Speech Technology Magazine

 

Legal Issues Surrounding Speech

Who will get the ball rolling on creating the rules?
By James A. Larson - Posted Nov 1, 2009
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You sit down for dinner when the phone rings. You pick up the receiver and hear: This is an automated phone call from the Nonprofit Charity for the Preservation of Purple Squid….

Having no interest in protecting purple squid, you hang up. A few minutes later, the phone rings again. It’s a recorded message from the committee to re-elect your local politician. I need your support in the next election…

You hang up. The phone rings again. This time the call is a survey about the future of purple squid. Still having no interest in purple squid, you hang up.

All of these calls are permitted by the current federal no-call legislation, but many people find these calls annoying. Irritating phone calls are just one of several issues facing the speech technology industry. In fact, several issues affect and concern the speech technology industry. Many of these concerns are listed in the box below.

In the past, many industries failed to set their own guidelines and regulations, so government agencies stepped in and forced regulations on them, sometimes with overly restrictive and often surprising consequences. The housing industry faces a maze of complex housing codes. The healthcare industry is restricted by HIPAA guidelines. Some government regulations, such as banning the use of handheld phones while driving, are affecting speech technology providers.   

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Would it be a good idea for the speech technology industry to establish its own rules and guidelines? After all, who knows the speech industry better than we do? If we establish our own guidelines, we may postpone government regulation or make government-enforced restrictions unnecessary. If the government ever thinks the speech technology industry needs to have rules and regulations, then let’s have some well-thought-out rules and guidelines that the government can use.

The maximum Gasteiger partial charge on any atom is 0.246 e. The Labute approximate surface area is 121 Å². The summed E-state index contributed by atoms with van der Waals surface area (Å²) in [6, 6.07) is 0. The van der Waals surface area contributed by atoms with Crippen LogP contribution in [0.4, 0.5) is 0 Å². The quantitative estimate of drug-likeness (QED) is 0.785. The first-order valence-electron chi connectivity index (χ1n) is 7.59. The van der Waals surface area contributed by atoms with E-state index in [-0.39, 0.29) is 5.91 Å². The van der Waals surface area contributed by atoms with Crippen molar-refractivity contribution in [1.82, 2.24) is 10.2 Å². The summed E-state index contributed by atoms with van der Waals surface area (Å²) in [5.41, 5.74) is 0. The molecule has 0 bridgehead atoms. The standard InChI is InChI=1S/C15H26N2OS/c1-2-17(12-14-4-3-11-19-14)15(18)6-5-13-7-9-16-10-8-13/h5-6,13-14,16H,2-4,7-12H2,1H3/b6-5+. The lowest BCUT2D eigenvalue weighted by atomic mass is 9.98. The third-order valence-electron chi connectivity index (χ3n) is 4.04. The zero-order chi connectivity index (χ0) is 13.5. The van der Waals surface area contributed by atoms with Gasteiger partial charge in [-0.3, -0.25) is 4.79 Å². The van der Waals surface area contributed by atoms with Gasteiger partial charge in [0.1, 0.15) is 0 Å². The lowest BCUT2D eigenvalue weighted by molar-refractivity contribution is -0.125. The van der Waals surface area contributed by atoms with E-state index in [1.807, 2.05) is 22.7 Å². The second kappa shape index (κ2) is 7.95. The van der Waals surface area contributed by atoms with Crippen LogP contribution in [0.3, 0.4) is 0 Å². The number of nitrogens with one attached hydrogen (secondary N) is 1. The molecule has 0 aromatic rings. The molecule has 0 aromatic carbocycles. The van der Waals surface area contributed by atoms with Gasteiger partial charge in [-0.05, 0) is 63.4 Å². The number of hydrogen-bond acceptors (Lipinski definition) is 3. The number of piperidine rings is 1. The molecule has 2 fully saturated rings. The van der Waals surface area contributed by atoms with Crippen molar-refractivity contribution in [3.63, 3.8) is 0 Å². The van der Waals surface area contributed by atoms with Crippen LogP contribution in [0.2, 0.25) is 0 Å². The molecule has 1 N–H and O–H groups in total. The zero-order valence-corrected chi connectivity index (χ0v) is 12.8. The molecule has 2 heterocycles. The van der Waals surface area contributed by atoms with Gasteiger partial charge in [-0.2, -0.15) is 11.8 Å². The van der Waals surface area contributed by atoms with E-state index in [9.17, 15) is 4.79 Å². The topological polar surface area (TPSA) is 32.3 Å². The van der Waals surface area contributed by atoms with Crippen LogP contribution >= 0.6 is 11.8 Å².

So who in the speech technology industry is setting general guidelines and protocols for managing these issues? Or will we leave some government body to dictate the rules? The big question then becomes what we believe should be done to establish guidelines for the use of speech technologies in the marketplace.   

Individual speech technology companies probably don’t have enough clout to have their homegrown guidelines adopted widely. Paul English’s GetHuman Standard (www.gethuman.com/standard) identifies 10 guidelines for IVR systems, but the speech industry has not fully embraced these guidelines. None of the three major speech technology organizations—the VoiceXML Forum, the World Wide Web Consortium’s Voice Browser Working Group, or the Advanced Voice Input/Output Society (AVIOS)—are setting guidelines for how speech technologies should be used. 

This lack of action puts the speech industry at the mercy of government bureaucrats and related political processes, which often produce guidelines that don’t solve the problems and sometimes have unexpected side effects. So who will start the process of defining guidelines to promote the appropriate use of speech technology in the marketplace using a reasoned methodology with general consensus? 


Jim Larson, Ph.D., is a speech application consultant, co-chair of the World Wide Web Consortium’s Voice Browser Working Group, and program chair of SpeechTEK Europe 2010. He can be reached at jim@larson-tech.com.

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